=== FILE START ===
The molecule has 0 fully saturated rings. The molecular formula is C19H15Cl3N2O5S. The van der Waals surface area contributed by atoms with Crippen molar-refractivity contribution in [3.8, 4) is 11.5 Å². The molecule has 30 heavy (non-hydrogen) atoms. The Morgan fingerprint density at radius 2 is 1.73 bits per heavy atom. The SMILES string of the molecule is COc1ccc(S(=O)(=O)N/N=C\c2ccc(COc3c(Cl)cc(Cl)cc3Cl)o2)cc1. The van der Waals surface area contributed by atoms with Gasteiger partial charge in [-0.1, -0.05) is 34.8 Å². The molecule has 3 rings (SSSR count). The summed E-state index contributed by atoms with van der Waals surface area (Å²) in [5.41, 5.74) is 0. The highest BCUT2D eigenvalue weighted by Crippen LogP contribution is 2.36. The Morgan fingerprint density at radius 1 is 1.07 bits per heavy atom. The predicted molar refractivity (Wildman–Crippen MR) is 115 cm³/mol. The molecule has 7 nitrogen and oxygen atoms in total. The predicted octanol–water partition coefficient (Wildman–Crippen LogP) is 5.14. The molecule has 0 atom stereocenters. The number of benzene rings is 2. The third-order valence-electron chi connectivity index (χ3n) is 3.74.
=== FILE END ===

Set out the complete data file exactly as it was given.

The molecule has 0 fully saturated rings. The molecular formula is C19H15Cl3N2O5S. The van der Waals surface area contributed by atoms with Crippen molar-refractivity contribution in [3.8, 4) is 11.5 Å². The molecule has 30 heavy (non-hydrogen) atoms. The Morgan fingerprint density at radius 2 is 1.73 bits per heavy atom. The SMILES string of the molecule is COc1ccc(S(=O)(=O)N/N=C\c2ccc(COc3c(Cl)cc(Cl)cc3Cl)o2)cc1. The van der Waals surface area contributed by atoms with Gasteiger partial charge in [-0.1, -0.05) is 34.8 Å². The molecule has 3 rings (SSSR count). The summed E-state index contributed by atoms with van der Waals surface area (Å²) in [5.41, 5.74) is 0. The highest BCUT2D eigenvalue weighted by Crippen LogP contribution is 2.36. The Morgan fingerprint density at radius 1 is 1.07 bits per heavy atom. The predicted molar refractivity (Wildman–Crippen MR) is 115 cm³/mol. The molecule has 7 nitrogen and oxygen atoms in total. The predicted octanol–water partition coefficient (Wildman–Crippen LogP) is 5.14. The molecule has 0 atom stereocenters. The number of benzene rings is 2. The third-order valence-electron chi connectivity index (χ3n) is 3.74.